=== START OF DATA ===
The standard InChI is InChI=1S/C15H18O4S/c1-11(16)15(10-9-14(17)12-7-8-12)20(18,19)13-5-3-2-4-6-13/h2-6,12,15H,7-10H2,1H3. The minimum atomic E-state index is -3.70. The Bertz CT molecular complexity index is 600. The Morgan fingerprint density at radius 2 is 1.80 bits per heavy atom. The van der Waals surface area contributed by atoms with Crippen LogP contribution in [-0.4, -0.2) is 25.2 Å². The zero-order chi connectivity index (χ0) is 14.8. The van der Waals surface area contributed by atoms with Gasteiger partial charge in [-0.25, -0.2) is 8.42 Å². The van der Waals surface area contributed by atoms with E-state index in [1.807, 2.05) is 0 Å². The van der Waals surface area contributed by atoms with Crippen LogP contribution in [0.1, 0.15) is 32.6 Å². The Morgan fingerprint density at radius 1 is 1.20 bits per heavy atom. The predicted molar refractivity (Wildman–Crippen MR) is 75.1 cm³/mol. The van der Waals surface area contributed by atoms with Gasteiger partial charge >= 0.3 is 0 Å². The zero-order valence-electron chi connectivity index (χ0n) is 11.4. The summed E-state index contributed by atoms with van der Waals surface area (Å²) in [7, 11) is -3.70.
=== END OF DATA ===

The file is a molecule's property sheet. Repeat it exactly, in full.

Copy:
The standard InChI is InChI=1S/C15H18O4S/c1-11(16)15(10-9-14(17)12-7-8-12)20(18,19)13-5-3-2-4-6-13/h2-6,12,15H,7-10H2,1H3. The minimum atomic E-state index is -3.70. The Bertz CT molecular complexity index is 600. The Morgan fingerprint density at radius 2 is 1.80 bits per heavy atom. The van der Waals surface area contributed by atoms with Crippen LogP contribution in [-0.4, -0.2) is 25.2 Å². The zero-order chi connectivity index (χ0) is 14.8. The van der Waals surface area contributed by atoms with Gasteiger partial charge in [-0.25, -0.2) is 8.42 Å². The van der Waals surface area contributed by atoms with E-state index in [1.807, 2.05) is 0 Å². The van der Waals surface area contributed by atoms with Crippen LogP contribution in [0.1, 0.15) is 32.6 Å². The Morgan fingerprint density at radius 1 is 1.20 bits per heavy atom. The predicted molar refractivity (Wildman–Crippen MR) is 75.1 cm³/mol. The van der Waals surface area contributed by atoms with Gasteiger partial charge >= 0.3 is 0 Å². The zero-order valence-electron chi connectivity index (χ0n) is 11.4. The summed E-state index contributed by atoms with van der Waals surface area (Å²) in [7, 11) is -3.70.